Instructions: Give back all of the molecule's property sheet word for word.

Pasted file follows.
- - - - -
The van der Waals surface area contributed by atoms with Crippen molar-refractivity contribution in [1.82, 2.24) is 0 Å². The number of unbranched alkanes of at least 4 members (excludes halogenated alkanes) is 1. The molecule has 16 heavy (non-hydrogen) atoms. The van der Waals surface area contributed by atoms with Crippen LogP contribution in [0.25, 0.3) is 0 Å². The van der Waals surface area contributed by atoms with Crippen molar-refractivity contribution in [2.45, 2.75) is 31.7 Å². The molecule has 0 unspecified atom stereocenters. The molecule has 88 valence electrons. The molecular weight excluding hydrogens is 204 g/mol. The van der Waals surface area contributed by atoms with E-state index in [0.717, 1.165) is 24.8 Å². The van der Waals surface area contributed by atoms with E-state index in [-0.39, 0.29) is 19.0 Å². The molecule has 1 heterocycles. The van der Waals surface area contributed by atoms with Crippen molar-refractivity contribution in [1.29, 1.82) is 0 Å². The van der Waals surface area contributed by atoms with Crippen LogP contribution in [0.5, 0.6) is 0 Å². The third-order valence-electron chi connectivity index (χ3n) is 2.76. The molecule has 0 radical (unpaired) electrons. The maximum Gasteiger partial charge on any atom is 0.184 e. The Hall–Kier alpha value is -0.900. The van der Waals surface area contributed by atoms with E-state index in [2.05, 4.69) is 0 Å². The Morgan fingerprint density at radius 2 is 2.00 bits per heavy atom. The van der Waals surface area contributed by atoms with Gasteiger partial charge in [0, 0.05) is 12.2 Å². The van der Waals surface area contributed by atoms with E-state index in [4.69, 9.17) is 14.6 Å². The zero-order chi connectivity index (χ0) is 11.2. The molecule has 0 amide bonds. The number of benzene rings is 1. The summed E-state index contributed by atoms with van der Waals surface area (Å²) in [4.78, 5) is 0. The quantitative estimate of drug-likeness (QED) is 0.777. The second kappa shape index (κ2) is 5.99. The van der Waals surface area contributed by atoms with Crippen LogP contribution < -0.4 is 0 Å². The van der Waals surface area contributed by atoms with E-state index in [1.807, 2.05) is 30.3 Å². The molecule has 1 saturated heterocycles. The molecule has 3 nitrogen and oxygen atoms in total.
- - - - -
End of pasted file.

The van der Waals surface area contributed by atoms with Crippen molar-refractivity contribution in [1.82, 2.24) is 0 Å². The number of unbranched alkanes of at least 4 members (excludes halogenated alkanes) is 1. The molecule has 16 heavy (non-hydrogen) atoms. The van der Waals surface area contributed by atoms with Crippen LogP contribution in [0.25, 0.3) is 0 Å². The van der Waals surface area contributed by atoms with Crippen molar-refractivity contribution in [2.45, 2.75) is 31.7 Å². The molecule has 0 unspecified atom stereocenters. The molecule has 88 valence electrons. The molecular weight excluding hydrogens is 204 g/mol. The van der Waals surface area contributed by atoms with E-state index in [0.717, 1.165) is 24.8 Å². The van der Waals surface area contributed by atoms with E-state index in [-0.39, 0.29) is 19.0 Å². The molecule has 1 heterocycles. The van der Waals surface area contributed by atoms with Crippen molar-refractivity contribution in [1.29, 1.82) is 0 Å². The van der Waals surface area contributed by atoms with Crippen LogP contribution in [0.5, 0.6) is 0 Å². The third-order valence-electron chi connectivity index (χ3n) is 2.76. The molecule has 0 radical (unpaired) electrons. The maximum Gasteiger partial charge on any atom is 0.184 e. The Hall–Kier alpha value is -0.900. The van der Waals surface area contributed by atoms with E-state index in [2.05, 4.69) is 0 Å². The Morgan fingerprint density at radius 2 is 2.00 bits per heavy atom. The van der Waals surface area contributed by atoms with Gasteiger partial charge in [0, 0.05) is 12.2 Å². The van der Waals surface area contributed by atoms with E-state index in [4.69, 9.17) is 14.6 Å². The zero-order chi connectivity index (χ0) is 11.2. The molecule has 0 amide bonds. The number of benzene rings is 1. The summed E-state index contributed by atoms with van der Waals surface area (Å²) in [4.78, 5) is 0. The quantitative estimate of drug-likeness (QED) is 0.777. The second kappa shape index (κ2) is 5.99. The van der Waals surface area contributed by atoms with Crippen LogP contribution < -0.4 is 0 Å². The van der Waals surface area contributed by atoms with E-state index in [1.807, 2.05) is 30.3 Å². The molecule has 1 saturated heterocycles. The molecule has 3 nitrogen and oxygen atoms in total.